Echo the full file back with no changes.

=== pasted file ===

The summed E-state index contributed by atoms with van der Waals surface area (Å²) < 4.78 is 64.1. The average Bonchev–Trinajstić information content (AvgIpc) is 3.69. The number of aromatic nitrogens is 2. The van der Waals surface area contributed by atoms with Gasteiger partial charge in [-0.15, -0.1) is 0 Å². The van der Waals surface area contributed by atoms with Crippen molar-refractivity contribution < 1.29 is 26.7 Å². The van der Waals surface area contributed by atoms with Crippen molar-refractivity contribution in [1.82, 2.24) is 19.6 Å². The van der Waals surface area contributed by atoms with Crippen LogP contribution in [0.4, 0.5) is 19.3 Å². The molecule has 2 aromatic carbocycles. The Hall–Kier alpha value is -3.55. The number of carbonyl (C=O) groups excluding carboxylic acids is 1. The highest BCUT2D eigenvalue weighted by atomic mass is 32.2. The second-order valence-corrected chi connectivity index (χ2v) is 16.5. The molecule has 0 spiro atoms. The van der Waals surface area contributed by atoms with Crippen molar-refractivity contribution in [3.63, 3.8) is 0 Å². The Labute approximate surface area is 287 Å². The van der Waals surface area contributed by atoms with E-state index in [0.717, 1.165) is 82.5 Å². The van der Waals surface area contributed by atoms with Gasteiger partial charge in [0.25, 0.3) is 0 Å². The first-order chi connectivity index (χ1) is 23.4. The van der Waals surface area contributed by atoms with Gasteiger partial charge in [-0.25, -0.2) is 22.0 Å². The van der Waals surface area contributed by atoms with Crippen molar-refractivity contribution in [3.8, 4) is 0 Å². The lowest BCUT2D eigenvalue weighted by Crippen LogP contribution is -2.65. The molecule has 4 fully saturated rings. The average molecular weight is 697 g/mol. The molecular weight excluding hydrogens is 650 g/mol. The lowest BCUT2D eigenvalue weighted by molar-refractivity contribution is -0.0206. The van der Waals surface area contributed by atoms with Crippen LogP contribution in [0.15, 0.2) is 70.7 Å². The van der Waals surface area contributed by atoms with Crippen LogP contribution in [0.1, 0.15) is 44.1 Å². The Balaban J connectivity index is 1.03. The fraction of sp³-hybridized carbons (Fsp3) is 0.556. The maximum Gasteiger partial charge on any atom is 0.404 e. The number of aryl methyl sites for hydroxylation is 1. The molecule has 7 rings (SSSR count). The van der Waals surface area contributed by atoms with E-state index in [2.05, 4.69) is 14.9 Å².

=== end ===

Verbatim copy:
The summed E-state index contributed by atoms with van der Waals surface area (Å²) < 4.78 is 64.1. The average Bonchev–Trinajstić information content (AvgIpc) is 3.69. The number of aromatic nitrogens is 2. The van der Waals surface area contributed by atoms with Gasteiger partial charge in [-0.15, -0.1) is 0 Å². The van der Waals surface area contributed by atoms with Crippen molar-refractivity contribution < 1.29 is 26.7 Å². The van der Waals surface area contributed by atoms with Crippen molar-refractivity contribution in [1.82, 2.24) is 19.6 Å². The van der Waals surface area contributed by atoms with Crippen LogP contribution in [0.4, 0.5) is 19.3 Å². The molecule has 2 aromatic carbocycles. The Hall–Kier alpha value is -3.55. The number of carbonyl (C=O) groups excluding carboxylic acids is 1. The highest BCUT2D eigenvalue weighted by atomic mass is 32.2. The second-order valence-corrected chi connectivity index (χ2v) is 16.5. The molecule has 0 spiro atoms. The van der Waals surface area contributed by atoms with Crippen molar-refractivity contribution in [3.63, 3.8) is 0 Å². The Labute approximate surface area is 287 Å². The van der Waals surface area contributed by atoms with E-state index in [0.717, 1.165) is 82.5 Å². The van der Waals surface area contributed by atoms with Gasteiger partial charge in [0.25, 0.3) is 0 Å². The first-order chi connectivity index (χ1) is 23.4. The van der Waals surface area contributed by atoms with Gasteiger partial charge in [-0.25, -0.2) is 22.0 Å². The van der Waals surface area contributed by atoms with Crippen molar-refractivity contribution in [3.8, 4) is 0 Å². The lowest BCUT2D eigenvalue weighted by Crippen LogP contribution is -2.65. The molecule has 4 fully saturated rings. The average molecular weight is 697 g/mol. The molecular weight excluding hydrogens is 650 g/mol. The lowest BCUT2D eigenvalue weighted by molar-refractivity contribution is -0.0206. The van der Waals surface area contributed by atoms with Crippen LogP contribution in [0.15, 0.2) is 70.7 Å². The van der Waals surface area contributed by atoms with Crippen LogP contribution in [0.1, 0.15) is 44.1 Å². The Balaban J connectivity index is 1.03. The fraction of sp³-hybridized carbons (Fsp3) is 0.556. The maximum Gasteiger partial charge on any atom is 0.404 e. The number of aryl methyl sites for hydroxylation is 1. The molecule has 7 rings (SSSR count). The van der Waals surface area contributed by atoms with E-state index in [2.05, 4.69) is 14.9 Å².